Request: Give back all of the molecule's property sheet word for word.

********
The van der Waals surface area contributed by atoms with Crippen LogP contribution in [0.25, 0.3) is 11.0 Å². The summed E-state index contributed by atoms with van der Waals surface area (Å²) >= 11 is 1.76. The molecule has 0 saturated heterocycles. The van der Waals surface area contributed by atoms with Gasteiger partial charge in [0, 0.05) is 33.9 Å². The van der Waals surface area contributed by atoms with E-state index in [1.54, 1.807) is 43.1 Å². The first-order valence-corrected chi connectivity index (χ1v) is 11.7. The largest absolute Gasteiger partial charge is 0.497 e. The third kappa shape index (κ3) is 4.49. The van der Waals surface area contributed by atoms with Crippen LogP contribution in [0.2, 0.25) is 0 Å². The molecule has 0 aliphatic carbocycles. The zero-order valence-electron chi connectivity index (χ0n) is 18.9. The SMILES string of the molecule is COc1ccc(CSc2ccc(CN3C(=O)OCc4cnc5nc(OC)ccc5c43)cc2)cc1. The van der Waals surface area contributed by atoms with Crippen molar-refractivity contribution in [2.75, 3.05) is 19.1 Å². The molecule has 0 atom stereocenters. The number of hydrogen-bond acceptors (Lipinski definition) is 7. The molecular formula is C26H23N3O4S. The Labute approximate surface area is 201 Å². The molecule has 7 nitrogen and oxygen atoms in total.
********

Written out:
The van der Waals surface area contributed by atoms with Crippen LogP contribution in [0.25, 0.3) is 11.0 Å². The summed E-state index contributed by atoms with van der Waals surface area (Å²) >= 11 is 1.76. The molecule has 0 saturated heterocycles. The van der Waals surface area contributed by atoms with Gasteiger partial charge in [0, 0.05) is 33.9 Å². The van der Waals surface area contributed by atoms with E-state index in [1.54, 1.807) is 43.1 Å². The first-order valence-corrected chi connectivity index (χ1v) is 11.7. The largest absolute Gasteiger partial charge is 0.497 e. The third kappa shape index (κ3) is 4.49. The van der Waals surface area contributed by atoms with Crippen LogP contribution in [0.2, 0.25) is 0 Å². The molecule has 0 aliphatic carbocycles. The zero-order valence-electron chi connectivity index (χ0n) is 18.9. The SMILES string of the molecule is COc1ccc(CSc2ccc(CN3C(=O)OCc4cnc5nc(OC)ccc5c43)cc2)cc1. The van der Waals surface area contributed by atoms with Crippen molar-refractivity contribution in [2.75, 3.05) is 19.1 Å². The molecule has 0 atom stereocenters. The number of hydrogen-bond acceptors (Lipinski definition) is 7. The molecular formula is C26H23N3O4S. The Labute approximate surface area is 201 Å². The molecule has 7 nitrogen and oxygen atoms in total.